"Install now" is the option for brave IT pros—that is, for you and me. In the next step, you have to "hang on" while setup elaborates the Windows 8 License Terms for you. Of course, this will take a while because we are now entering complex terrain. This part of the Streamlined Setup will probably take you a few hours until you have read and understand everything in the license terms. Maybe Microsoft should include an option here that allows you to send this contract to your lawyer in the cloud who can then approve it for you. This would certainly streamline the setup process significantly. 😉
Windows 8 upgrade - License terms
The next stop is comparably easy. You have to decide if you want to keep "Windows settings, personal files, and apps," "Just personal files," or "Nothing." "Just personal files" is a new function that formerly required Windows Easy Transfer. It copies everything in the User folder to the new system. Because many applications store their settings in this folder, it is not really a clean install. I recommend reading the "Help me decide" file because it contains valuable information.
Windows 8 upgrade - What do you want to keep
The next step was the most interesting one in my case. The Streamlined Setup essentially told me that the Windows 8 upgrade had failed. Setup detected that it needs at least 16GB of free space on drive C. It recommended using Disk Cleanup to free space, but that was useless because my virtual disk only had 20GB, and 10GB were already occupied with Windows 7. It is kind of funny that a setup program that is supposed to detect sophisticated software and hardware incompatibilities tells me at the very end of the setup process that I do not have enough disk space.
Windows 8 upgrade - What you need to do
If you are luckier, then Streamlined Setup would now upgrade Windows 8 and you are done. Notice that I didn't mention all of the steps in the setup process. I suppose that, as an admin, you have considerable experience with clicking Next buttons. However, it is noteworthy that at no point do you have to enter the product key. This "feature" will also be available with the RTM version of Web Setup.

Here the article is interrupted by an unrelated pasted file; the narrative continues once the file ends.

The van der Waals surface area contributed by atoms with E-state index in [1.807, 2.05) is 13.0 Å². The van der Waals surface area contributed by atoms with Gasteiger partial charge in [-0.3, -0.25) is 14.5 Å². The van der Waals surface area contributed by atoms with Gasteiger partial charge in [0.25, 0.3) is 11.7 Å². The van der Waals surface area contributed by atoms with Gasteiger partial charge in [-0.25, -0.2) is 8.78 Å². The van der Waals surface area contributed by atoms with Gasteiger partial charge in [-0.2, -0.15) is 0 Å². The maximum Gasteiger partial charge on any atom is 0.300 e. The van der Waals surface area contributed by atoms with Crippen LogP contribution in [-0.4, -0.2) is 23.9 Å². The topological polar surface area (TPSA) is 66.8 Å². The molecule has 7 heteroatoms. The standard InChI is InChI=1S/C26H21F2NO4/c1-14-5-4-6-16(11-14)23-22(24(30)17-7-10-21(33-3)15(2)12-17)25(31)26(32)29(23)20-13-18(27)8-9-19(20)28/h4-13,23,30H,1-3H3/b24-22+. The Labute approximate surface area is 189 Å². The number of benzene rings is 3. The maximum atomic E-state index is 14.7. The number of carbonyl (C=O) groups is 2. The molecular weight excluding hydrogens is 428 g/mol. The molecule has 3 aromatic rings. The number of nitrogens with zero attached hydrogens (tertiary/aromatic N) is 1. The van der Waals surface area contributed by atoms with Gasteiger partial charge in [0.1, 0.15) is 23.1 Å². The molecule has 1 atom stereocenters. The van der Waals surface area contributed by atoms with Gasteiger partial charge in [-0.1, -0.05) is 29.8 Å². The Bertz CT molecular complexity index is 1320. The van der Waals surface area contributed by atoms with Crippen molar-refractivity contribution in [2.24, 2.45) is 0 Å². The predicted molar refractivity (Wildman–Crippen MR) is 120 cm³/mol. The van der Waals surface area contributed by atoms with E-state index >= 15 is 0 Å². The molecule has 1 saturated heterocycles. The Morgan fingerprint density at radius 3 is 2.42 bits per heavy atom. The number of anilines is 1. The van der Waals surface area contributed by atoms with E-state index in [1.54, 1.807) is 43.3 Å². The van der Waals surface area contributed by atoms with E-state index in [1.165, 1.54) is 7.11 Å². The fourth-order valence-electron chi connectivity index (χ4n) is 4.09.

Clean install or Windows 8 upgrade ^
The moral of the story is that, even though Microsoft significantly improved the upgrade procedure, a clean install is still the best option. It is not just that there are myriad reasons why the upgrade may fail. The main argument is that any upgrade process will leave garbage behind. This applies especially for third-party applications. And we are not just talking about files on the system drive; most problematic are the countless entries in the Windows registry that have accumulated over the years and can slow down a computer tremendously.
Hence, in my view, a clean install is always the safest option. I especially advise against upgrading Windows 7 to Windows 8 in a corporate network. I have upgraded Windows networks since Windows 3.11 and I always opted for clean installs. This ensures that you reset your network to a homogenous state and helps you get rid of terabytes of music files, videos, and games that have been stored on your corporate disks over the years. If you work with roaming user profiles, you don't even have to take care of user data. And user-installed applications don't belong in any modern IT infrastructure anyway.
The future of Windows upgrades ^
Nevertheless, I find this Web Setup concept quite interesting. Imagine that, in the future, hardware vendors would integrate the Web Setup client into the BIOS. This would allow bare-metal Windows installs through the Internet. Cloud backup service providers could allow you to store the latest image in the cloud and revive your PC after a virus devastated your system drive. And last but not least, service providers could offer Windows deployments for corporate networks through the Web.
So, what's your take? Clean install or upgrade?